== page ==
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Andrew O’Hara had been happily married to his wife Deborah (‘Deb’) since 1993 when she unexpectedly passed away following surgery at University Hospital of Coventry on 12 July 2015. Deb was 45 years old at the time of her death and was a loving mother to their two teenage daughters and her young son.
Deb had been admitted to University Hospital of Coventry two days earlier for an operation to remove a tumour from her kidney. The surgery was performed by Mr Blacker, a consultant urologist, and following the procedure he informed Andrew that there had been complications but that his wife would be fine.
However, the next morning Deb’s condition began to deteriorate and by the afternoon she had to be rushed back to theatre by a number of surgeons of different specialities to try and find out the cause of her poor condition. It was identified during surgery that there was no blood supply to Deb’s vital organs and nothing could be done to save her. She passed away just after midnight.
Andrew was unaware of the circumstances that had caused his wife’s death and following a meeting with the Trust responsible for University Hospital of Coventry he was given a letter containing medical jargon which he did not understand. Andrew was then contacted by a reporter who had been informed about the circumstances of Deb’s death and felt that this may have been caused by medical negligence.
Andrew instructed Shoosmiths to investigate the circumstances surrounding Deb’s death in September 2015. Rebecca Sellers and Phil Barnes, specialists in medical negligence, acted on his behalf. The first issue they dealt with was the Coroner’s decision not to hold an Inquest.
Discussions were held with the Coroner’s office for over a year and eventually the Coroner agreed to hold a two day Inquest. Phil Barnes represented Andrew and his family at the Inquest which took place at Coventry Magistrates Court in December 2016, during which time the Coroner heard evidence from Andrew, the pathologist and nine clinicians from University Hospital of Coventry.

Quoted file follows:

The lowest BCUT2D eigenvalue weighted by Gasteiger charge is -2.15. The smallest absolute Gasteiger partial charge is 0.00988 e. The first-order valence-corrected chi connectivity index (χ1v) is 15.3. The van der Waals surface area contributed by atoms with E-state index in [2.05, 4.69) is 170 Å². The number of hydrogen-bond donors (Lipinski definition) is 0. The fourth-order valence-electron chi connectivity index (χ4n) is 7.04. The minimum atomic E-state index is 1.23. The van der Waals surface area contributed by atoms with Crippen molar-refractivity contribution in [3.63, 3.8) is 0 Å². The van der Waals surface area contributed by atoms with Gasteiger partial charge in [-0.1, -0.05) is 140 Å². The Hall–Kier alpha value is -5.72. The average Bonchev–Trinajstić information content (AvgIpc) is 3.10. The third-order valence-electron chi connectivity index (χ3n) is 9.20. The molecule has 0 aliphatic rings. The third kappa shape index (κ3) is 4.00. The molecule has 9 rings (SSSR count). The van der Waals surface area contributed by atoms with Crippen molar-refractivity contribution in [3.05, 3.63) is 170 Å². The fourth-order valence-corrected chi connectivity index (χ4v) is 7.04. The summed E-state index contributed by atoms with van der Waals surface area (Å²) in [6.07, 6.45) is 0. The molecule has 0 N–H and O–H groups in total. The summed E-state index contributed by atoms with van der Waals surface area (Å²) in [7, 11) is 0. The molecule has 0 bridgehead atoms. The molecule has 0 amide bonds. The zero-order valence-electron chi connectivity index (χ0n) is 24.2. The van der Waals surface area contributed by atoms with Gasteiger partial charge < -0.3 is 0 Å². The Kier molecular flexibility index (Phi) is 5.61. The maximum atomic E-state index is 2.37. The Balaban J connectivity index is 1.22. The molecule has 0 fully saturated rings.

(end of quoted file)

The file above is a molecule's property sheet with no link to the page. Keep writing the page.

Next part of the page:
As a result of the evidence the Coroner heard, the cause of Deb’s death was amended on her death certificate to include the injury which she had suffered: her main arteries had been clamped cutting off the blood supply to her vital organs.
Whilst preparing for the Inquest, independent expert medical was obtained and discussions were had with the solicitors acting for the hospital. Three weeks before the Inquest was due to take place the hospital accepted liability for causing Deb’s death during the surgery.
Following the Inquest additional independent medical expert evidence was obtained to establish what would have happened, on the balance of probabilities, had the blood supply to Deb’s vital organs not been cut off.
Negotiations took place with the hospital’s solicitors and a six figure settlement was agreed in August 2017. The settlement included a provision for Andrew and their three children including their son who was still under the age of 18 at the time the settlement was agreed. Given his age, this component of the settlement for Andrew’s son was approved by the court at an ‘infant approval hearing’.
Whilst no amount of money could compensate for the loss of a wife and mother, the compensation has enabled Andrew to reimburse family who helped pay towards Deb’s funeral and provided significant amounts of childcare whilst Andrew had to work to sustain his family.
It has also enabled Andrew’s children to obtain treatment to help them come to terms with what happened to their mother, and for Andrew’s son to have assistance in attaining an apprenticeship once he finishes school.